Condition—Conditions are DAML expressions composed of one or more states, such as (A or B), where both A and B are states. Conditions themselves are named so that they can be referenced by those DAML elements that permit the use of conditions; for instance, a custom ribbon tab can automatically become visible when a map view is active, and hidden when any other type of view is active.

Declaring State and Condition

State and condition are declared using DAML elements as follows:

A simple condition (consisting of only one state):

    <insertCondition id="aSimpleCondition">
      <state id="someState"/>
  A more complex condition:
    <insertCondition id="aMoreComplexCondition">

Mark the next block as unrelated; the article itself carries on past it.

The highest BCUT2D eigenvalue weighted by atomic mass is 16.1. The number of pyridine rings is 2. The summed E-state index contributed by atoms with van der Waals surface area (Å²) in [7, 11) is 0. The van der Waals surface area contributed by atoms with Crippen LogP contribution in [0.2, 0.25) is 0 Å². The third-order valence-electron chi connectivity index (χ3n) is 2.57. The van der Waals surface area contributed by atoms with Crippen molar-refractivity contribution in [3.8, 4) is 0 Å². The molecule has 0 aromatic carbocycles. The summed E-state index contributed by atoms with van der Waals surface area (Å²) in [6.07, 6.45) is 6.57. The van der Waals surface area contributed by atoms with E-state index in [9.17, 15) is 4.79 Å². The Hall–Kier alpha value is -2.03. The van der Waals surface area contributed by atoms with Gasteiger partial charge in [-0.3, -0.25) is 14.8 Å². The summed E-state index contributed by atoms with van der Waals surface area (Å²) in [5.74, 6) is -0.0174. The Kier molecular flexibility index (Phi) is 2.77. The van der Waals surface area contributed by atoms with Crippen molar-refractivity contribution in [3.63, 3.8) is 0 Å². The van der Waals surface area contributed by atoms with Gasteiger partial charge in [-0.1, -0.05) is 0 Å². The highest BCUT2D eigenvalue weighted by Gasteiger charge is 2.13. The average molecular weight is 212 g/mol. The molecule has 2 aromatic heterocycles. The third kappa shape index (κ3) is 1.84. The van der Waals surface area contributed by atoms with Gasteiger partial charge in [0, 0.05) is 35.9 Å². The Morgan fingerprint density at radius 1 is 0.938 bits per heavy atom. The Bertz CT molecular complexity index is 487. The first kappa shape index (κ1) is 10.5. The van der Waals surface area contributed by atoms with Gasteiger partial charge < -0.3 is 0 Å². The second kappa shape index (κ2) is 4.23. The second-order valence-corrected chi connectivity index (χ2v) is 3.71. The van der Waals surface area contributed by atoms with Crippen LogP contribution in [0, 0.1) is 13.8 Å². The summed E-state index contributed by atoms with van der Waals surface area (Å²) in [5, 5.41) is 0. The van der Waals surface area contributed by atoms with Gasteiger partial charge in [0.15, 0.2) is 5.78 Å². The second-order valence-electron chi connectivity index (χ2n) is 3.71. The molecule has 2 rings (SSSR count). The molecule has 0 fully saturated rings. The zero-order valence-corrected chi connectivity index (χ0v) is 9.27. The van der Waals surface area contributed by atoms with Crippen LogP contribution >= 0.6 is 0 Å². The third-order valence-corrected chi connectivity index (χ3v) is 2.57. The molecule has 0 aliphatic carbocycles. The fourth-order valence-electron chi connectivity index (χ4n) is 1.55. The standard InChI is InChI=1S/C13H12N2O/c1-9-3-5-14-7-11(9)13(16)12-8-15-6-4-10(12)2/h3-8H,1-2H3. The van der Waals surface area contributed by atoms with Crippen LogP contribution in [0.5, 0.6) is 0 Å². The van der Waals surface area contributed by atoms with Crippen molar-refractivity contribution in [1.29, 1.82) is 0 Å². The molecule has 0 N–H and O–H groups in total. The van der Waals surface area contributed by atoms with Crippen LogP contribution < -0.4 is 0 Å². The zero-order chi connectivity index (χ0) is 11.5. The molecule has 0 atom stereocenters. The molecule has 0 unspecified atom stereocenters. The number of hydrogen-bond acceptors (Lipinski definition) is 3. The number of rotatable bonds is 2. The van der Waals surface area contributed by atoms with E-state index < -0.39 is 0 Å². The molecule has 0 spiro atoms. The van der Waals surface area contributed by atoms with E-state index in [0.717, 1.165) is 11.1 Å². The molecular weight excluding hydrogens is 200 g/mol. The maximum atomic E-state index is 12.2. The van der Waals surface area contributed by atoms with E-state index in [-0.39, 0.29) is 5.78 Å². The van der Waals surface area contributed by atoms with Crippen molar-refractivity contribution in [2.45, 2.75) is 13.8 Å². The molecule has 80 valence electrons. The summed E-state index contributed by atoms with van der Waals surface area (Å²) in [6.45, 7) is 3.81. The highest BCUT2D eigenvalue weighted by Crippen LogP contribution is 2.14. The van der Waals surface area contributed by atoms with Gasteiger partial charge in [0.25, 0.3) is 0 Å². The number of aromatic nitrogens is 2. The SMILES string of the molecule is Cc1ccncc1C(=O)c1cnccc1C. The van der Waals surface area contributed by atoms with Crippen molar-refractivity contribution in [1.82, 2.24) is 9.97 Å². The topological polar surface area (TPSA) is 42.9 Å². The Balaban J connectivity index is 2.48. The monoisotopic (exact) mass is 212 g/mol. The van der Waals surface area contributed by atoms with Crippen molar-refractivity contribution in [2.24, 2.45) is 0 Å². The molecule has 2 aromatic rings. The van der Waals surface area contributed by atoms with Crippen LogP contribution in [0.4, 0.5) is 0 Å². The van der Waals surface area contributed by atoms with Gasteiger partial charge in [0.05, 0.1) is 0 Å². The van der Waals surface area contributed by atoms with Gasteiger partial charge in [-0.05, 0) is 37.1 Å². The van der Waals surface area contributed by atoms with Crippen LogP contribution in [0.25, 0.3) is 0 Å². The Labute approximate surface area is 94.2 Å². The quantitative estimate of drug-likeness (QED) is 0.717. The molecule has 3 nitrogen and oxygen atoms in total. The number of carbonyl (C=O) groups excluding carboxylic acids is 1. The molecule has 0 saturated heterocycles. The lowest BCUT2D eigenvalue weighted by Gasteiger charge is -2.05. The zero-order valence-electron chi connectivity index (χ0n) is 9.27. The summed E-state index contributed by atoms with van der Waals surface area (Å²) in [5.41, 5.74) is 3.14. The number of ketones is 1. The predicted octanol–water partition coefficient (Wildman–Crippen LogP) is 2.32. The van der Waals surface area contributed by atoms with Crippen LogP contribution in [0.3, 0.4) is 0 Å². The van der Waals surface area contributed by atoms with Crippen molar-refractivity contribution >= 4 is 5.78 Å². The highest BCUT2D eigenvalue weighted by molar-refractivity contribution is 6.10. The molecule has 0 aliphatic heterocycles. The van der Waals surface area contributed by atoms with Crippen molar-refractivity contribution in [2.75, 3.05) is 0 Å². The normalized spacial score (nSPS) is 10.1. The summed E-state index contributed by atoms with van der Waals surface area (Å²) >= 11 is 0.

<state id="someState"/>
          <state id="someOtherState"/>
          <state id="yetAnotherState"/>

The above condition evaluates to (someState AND (someOtherState OR yetAnotherState)).

Conditions are defined at the root level in the DAML file—outside the scope of any module block—since they are simply expressions (without an active aspect) and do not need to be associated with any controlling module. Conditions should be considered global in scope. The Boolean operators And, Or, and Not can be combined recursively to form complex conditional expressions if necessary, but conditions themselves cannot be used (recursively) in place of states within another condition block.

Conditions are associated with a particular plug-in using the condition attribute. The following XML fragment specifies that this tab should appear whenever the active view is a map view:

  <tab id="myTab" caption="New Tab" condition="esri_mapping_MapView"/>

State Activation